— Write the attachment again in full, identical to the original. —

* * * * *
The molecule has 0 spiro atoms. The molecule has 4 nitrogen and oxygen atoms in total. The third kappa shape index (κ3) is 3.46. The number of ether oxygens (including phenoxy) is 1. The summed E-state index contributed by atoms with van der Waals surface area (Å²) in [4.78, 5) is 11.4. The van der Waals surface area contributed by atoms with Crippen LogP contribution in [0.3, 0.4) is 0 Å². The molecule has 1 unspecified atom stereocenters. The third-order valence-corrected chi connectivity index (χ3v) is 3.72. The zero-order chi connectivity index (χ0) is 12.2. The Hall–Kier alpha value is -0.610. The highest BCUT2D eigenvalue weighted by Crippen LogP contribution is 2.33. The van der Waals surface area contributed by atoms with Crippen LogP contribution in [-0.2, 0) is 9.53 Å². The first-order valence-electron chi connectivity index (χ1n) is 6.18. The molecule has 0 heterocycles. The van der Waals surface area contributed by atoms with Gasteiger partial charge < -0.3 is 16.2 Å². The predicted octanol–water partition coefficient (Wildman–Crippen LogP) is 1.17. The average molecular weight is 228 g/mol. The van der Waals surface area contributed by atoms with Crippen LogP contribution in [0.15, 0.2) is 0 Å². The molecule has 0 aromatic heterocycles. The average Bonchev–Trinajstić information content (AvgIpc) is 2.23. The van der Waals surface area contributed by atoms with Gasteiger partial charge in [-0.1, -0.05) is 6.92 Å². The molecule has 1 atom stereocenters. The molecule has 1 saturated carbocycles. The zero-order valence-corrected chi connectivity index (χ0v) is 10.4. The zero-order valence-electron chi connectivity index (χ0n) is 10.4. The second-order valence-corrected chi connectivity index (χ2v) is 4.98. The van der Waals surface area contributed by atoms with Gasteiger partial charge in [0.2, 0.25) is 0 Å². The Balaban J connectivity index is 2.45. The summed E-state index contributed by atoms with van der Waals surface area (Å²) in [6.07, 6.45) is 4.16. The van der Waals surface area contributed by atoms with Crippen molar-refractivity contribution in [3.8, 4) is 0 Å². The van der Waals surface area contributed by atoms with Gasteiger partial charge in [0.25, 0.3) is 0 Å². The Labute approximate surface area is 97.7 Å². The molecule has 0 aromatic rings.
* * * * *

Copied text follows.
The molecule has 0 spiro atoms. The molecule has 4 nitrogen and oxygen atoms in total. The third kappa shape index (κ3) is 3.46. The number of ether oxygens (including phenoxy) is 1. The summed E-state index contributed by atoms with van der Waals surface area (Å²) in [4.78, 5) is 11.4. The van der Waals surface area contributed by atoms with Crippen LogP contribution in [0.3, 0.4) is 0 Å². The molecule has 1 unspecified atom stereocenters. The third-order valence-corrected chi connectivity index (χ3v) is 3.72. The zero-order chi connectivity index (χ0) is 12.2. The Hall–Kier alpha value is -0.610. The highest BCUT2D eigenvalue weighted by Crippen LogP contribution is 2.33. The van der Waals surface area contributed by atoms with Crippen LogP contribution in [-0.2, 0) is 9.53 Å². The first-order valence-electron chi connectivity index (χ1n) is 6.18. The molecule has 0 heterocycles. The van der Waals surface area contributed by atoms with Gasteiger partial charge < -0.3 is 16.2 Å². The predicted octanol–water partition coefficient (Wildman–Crippen LogP) is 1.17. The average molecular weight is 228 g/mol. The van der Waals surface area contributed by atoms with Crippen LogP contribution in [0.15, 0.2) is 0 Å². The molecule has 0 aromatic heterocycles. The average Bonchev–Trinajstić information content (AvgIpc) is 2.23. The van der Waals surface area contributed by atoms with Gasteiger partial charge in [-0.1, -0.05) is 6.92 Å². The molecule has 1 atom stereocenters. The molecule has 1 saturated carbocycles. The zero-order valence-corrected chi connectivity index (χ0v) is 10.4. The zero-order valence-electron chi connectivity index (χ0n) is 10.4. The second-order valence-corrected chi connectivity index (χ2v) is 4.98. The van der Waals surface area contributed by atoms with Gasteiger partial charge in [0.2, 0.25) is 0 Å². The Balaban J connectivity index is 2.45. The summed E-state index contributed by atoms with van der Waals surface area (Å²) in [6.07, 6.45) is 4.16. The van der Waals surface area contributed by atoms with Crippen molar-refractivity contribution in [3.8, 4) is 0 Å². The van der Waals surface area contributed by atoms with Gasteiger partial charge in [0.25, 0.3) is 0 Å². The Labute approximate surface area is 97.7 Å². The molecule has 0 aromatic rings.